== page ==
This chapter presents extensive and updated knowledge from scientific and technical reports on the management of agriculture pests using detergents and soaps (D + S), with emphasis on their utility in integrated pest management (IPM) schemes. It includes a review on their environmental, ecological, and toxicological impacts, and their possibilities to become important tools for pest control, especially for those D + S having minimum risk, considering both current and newer products. The present knowledge of their modes of action on arthropods is addressed, revealing the need to better identify the mechanisms to optimize their use against crop pests. Their disadvantages are also analyzed, mainly the lack of residual effect and the potential toxicity to plants. Some ways these problems have been overcome are presented. A comparison of the direct costs of the use of conventional pesticides versus D + S, achieving statistically similar levels of control, is discussed, and scenarios where detergents are competitive (representing lower costs) are presented. There is also a review of the type of compounds reported in the specific literature, which leads to highlight the opportunities to develop agriculture detergents and soaps suited to local agriculture needs. New findings on D + S as co-adjuvants for conventional and biological pesticides, and their potential utilization as safe postharvest treatments against pest, are also presented. Finally, the authorization for soaps and detergents is also discussed, highlighting the need for a joint effort (state agencies, producers, researchers, etc.), in order to increase the offer and the use of detergents and soaps, partially replacing conventional pesticides, to take advantage of their potential as sustainable pest management tools, particularly for IPM programs, but also for organic and conventional productive schemes.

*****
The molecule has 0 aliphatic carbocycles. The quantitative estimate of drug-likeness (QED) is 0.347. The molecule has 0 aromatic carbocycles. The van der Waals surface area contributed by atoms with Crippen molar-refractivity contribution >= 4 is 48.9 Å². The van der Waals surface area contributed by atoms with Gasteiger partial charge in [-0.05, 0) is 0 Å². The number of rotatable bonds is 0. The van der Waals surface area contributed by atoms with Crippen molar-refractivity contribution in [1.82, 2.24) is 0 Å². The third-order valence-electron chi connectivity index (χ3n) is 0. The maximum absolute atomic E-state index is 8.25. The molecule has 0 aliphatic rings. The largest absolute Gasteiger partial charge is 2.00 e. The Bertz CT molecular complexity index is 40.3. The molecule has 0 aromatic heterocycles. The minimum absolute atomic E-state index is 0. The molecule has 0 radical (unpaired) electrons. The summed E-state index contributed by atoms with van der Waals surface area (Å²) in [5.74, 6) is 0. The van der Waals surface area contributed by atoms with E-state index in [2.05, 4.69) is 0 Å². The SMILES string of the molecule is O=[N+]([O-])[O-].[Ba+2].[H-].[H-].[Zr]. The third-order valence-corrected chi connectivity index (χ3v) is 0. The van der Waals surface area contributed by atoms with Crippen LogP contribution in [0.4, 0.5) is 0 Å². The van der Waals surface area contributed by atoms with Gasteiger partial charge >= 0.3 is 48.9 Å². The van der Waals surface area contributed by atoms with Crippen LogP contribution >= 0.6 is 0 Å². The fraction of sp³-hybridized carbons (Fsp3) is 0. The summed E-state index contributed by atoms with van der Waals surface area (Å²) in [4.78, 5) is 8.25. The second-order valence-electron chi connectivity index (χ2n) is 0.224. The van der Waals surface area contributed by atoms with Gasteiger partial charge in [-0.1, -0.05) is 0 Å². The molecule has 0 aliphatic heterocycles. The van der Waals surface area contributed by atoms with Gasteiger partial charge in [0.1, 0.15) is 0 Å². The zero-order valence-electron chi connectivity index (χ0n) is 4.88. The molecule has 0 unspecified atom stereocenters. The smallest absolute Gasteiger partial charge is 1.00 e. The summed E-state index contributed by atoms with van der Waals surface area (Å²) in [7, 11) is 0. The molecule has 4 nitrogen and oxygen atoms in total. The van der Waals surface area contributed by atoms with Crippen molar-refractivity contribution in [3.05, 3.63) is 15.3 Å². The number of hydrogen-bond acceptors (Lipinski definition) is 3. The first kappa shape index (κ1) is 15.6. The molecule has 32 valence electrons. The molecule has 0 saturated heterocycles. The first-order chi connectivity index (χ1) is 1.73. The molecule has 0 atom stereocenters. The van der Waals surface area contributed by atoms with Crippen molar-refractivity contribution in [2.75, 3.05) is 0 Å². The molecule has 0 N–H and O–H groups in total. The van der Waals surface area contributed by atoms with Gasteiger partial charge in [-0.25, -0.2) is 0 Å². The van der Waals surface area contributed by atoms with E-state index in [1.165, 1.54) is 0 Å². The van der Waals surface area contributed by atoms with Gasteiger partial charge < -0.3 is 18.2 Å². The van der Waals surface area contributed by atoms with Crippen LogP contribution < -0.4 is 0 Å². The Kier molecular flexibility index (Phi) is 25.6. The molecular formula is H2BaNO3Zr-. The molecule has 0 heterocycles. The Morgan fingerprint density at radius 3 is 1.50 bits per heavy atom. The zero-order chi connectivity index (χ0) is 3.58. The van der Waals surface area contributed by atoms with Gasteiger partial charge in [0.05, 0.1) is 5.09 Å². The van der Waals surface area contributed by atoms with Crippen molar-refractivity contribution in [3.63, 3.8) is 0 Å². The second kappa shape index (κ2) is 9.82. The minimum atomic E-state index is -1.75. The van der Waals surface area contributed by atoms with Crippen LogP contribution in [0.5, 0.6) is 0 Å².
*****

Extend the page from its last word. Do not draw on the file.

Part of the book: Integrated Pest Management (IPM)